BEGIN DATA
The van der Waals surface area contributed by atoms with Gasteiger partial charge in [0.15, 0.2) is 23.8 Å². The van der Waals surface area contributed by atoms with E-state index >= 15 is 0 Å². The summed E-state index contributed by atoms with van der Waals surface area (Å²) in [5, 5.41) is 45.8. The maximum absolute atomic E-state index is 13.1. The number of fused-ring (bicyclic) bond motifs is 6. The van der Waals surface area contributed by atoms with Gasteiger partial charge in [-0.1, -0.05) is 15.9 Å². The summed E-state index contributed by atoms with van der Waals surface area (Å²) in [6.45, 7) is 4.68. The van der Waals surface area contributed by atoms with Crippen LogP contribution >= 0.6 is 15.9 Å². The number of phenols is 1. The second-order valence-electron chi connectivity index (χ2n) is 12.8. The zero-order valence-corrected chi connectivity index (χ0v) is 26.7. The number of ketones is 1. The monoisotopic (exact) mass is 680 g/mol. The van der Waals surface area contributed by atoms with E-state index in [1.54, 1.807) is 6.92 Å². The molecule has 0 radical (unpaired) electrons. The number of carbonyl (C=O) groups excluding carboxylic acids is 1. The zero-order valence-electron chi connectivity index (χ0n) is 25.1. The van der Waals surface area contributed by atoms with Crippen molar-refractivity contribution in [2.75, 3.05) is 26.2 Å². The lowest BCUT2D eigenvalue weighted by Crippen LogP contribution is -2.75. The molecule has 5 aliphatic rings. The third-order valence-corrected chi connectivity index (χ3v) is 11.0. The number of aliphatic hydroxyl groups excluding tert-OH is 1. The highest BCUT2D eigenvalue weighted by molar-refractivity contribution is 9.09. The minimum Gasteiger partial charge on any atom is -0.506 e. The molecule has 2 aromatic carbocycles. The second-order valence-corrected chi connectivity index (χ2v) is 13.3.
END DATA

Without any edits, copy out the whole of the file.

The van der Waals surface area contributed by atoms with Gasteiger partial charge in [0.15, 0.2) is 23.8 Å². The van der Waals surface area contributed by atoms with E-state index >= 15 is 0 Å². The summed E-state index contributed by atoms with van der Waals surface area (Å²) in [5, 5.41) is 45.8. The maximum absolute atomic E-state index is 13.1. The number of fused-ring (bicyclic) bond motifs is 6. The van der Waals surface area contributed by atoms with Gasteiger partial charge in [-0.1, -0.05) is 15.9 Å². The summed E-state index contributed by atoms with van der Waals surface area (Å²) in [6.45, 7) is 4.68. The van der Waals surface area contributed by atoms with Crippen LogP contribution >= 0.6 is 15.9 Å². The number of phenols is 1. The second-order valence-electron chi connectivity index (χ2n) is 12.8. The zero-order valence-corrected chi connectivity index (χ0v) is 26.7. The number of ketones is 1. The monoisotopic (exact) mass is 680 g/mol. The van der Waals surface area contributed by atoms with E-state index in [1.54, 1.807) is 6.92 Å². The molecule has 0 radical (unpaired) electrons. The number of carbonyl (C=O) groups excluding carboxylic acids is 1. The zero-order valence-electron chi connectivity index (χ0n) is 25.1. The van der Waals surface area contributed by atoms with Crippen molar-refractivity contribution in [2.75, 3.05) is 26.2 Å². The lowest BCUT2D eigenvalue weighted by Crippen LogP contribution is -2.75. The molecule has 5 aliphatic rings. The third-order valence-corrected chi connectivity index (χ3v) is 11.0. The number of aliphatic hydroxyl groups excluding tert-OH is 1. The highest BCUT2D eigenvalue weighted by molar-refractivity contribution is 9.09. The minimum Gasteiger partial charge on any atom is -0.506 e. The molecule has 2 aromatic carbocycles. The second-order valence-corrected chi connectivity index (χ2v) is 13.3.